Running Time: 86 minutes.
Tag-line: "He may be blind, but he don't need no dog."
Notable Cast or Crew: Rutger Hauer, Terry O'Quinn (Locke on LOST, THE STEPFATHER, SILVER BULLET), Nick Cassavetes (son of John, FACE/OFF, QUIET COOL), Meg Foster (THEY LIVE, LEVIATHAN, STEPFATHER II: MAKE ROOM FOR DADDY), Noble Willingham (THE LAST PICTURE SHOW, THE HUDSUCKER PROXY), Randall 'Tex' Cobb (former heavyweight, RAISING ARIZONA, DIGGSTOWN, the WALKER TEXAS RANGER finale episode), Rick Overton (Franjean the Brownie in WILLOW, GROUNDHOG DAY), Sho Kosugi (REVENGE OF THE NINJA, ENTER THE NINJA, NINE DEATHS OF THE NINJA).
Best one-liner: "I also do circumcision."
Despite the fact that Japan's ZATOICHI series had persisted for 26 films and 112 television episodes, it took seven years of shopping the script to American studios in order to make this re-imagining actually happen. And the straw that broke Tri-Star's back? "He may be blind, but he don't need no dog." Yes, it was the profound utterance of that sheer Miltonian poetry which secured the funding: not a script, not Rutger Hauer, not Terry O'Quinn (or should I say 'Terrance O'Quinn,' as the credits do?). At least that's how the story goes. Maybe that's a good starting-off point: "He may be blind, but he don't need no dog." I guess I'm okay with that. Written by Charles Robert Carner (GYMKATA) and directed by Philip Noyce (PATRIOT GAMES, CLEAR AND PRESENT DANGER), this movie is pretty much exactly what you'd expect. Closest in structure to the 17th Japanese film, ZATOICHI CHALLENGED, BLIND FURY is nonstop rip-roaring-Rutger Hauer-blind swordsman action.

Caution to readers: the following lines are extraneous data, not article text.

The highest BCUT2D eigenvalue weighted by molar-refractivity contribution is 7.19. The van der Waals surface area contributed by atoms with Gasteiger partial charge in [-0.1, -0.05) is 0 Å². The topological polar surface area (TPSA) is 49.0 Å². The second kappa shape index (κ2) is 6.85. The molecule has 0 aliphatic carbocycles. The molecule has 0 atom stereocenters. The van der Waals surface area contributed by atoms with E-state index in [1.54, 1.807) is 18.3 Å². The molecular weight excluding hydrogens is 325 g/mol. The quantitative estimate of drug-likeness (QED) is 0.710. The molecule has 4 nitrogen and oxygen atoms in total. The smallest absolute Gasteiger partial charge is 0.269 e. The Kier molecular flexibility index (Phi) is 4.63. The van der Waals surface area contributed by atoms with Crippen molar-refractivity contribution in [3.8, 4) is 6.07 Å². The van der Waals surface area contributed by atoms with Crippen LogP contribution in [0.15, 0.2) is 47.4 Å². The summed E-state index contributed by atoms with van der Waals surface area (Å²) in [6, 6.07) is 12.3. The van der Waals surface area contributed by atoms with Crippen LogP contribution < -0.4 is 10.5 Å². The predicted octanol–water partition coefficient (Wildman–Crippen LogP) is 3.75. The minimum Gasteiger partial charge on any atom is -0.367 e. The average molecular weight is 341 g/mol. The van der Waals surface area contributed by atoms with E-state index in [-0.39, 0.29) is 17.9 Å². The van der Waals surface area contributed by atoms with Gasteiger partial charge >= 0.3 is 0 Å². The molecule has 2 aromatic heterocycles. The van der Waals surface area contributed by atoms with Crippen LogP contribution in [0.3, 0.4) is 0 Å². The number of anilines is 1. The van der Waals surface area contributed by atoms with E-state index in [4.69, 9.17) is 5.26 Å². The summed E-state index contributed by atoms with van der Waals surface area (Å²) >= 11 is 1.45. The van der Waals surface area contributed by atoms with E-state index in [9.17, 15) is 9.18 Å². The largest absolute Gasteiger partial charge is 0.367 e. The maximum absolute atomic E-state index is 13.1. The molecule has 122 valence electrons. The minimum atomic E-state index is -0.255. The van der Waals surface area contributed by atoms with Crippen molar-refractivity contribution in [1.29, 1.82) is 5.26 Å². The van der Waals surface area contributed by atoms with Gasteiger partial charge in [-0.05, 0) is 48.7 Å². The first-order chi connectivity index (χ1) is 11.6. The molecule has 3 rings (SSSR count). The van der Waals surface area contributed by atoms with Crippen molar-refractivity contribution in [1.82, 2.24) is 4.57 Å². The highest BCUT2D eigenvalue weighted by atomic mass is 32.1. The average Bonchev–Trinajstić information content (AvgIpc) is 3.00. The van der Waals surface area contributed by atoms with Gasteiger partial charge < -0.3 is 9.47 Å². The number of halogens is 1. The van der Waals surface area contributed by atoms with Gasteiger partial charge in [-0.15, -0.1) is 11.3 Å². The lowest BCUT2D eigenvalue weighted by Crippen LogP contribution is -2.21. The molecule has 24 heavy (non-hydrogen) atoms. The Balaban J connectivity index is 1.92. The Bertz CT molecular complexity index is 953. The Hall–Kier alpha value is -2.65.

He lost his vision on the battlefied in 'Nam. Bloodied and abandoned, he stumbled into a village where they healed and trained him for the next several years in the Vietnamese (?!) art of blind swordsmanship.
(All of this plot is finely condensed into the opening five minutes, though we do receive some additional 'Nam flashbacks as the story proceeds.) Cutting to the present-day, Rutger is wandering around with his walking stick, looking like a real goofball. Headphones, trench coat, backpack, sunglasses, and a silly red ball cap. It's quite an ensemble.
His stick strikes an alligator on the side of the road. "Nice doggy," says Hauer as he steps across the reptile and he continues on, apparently oblivious to his brush with death.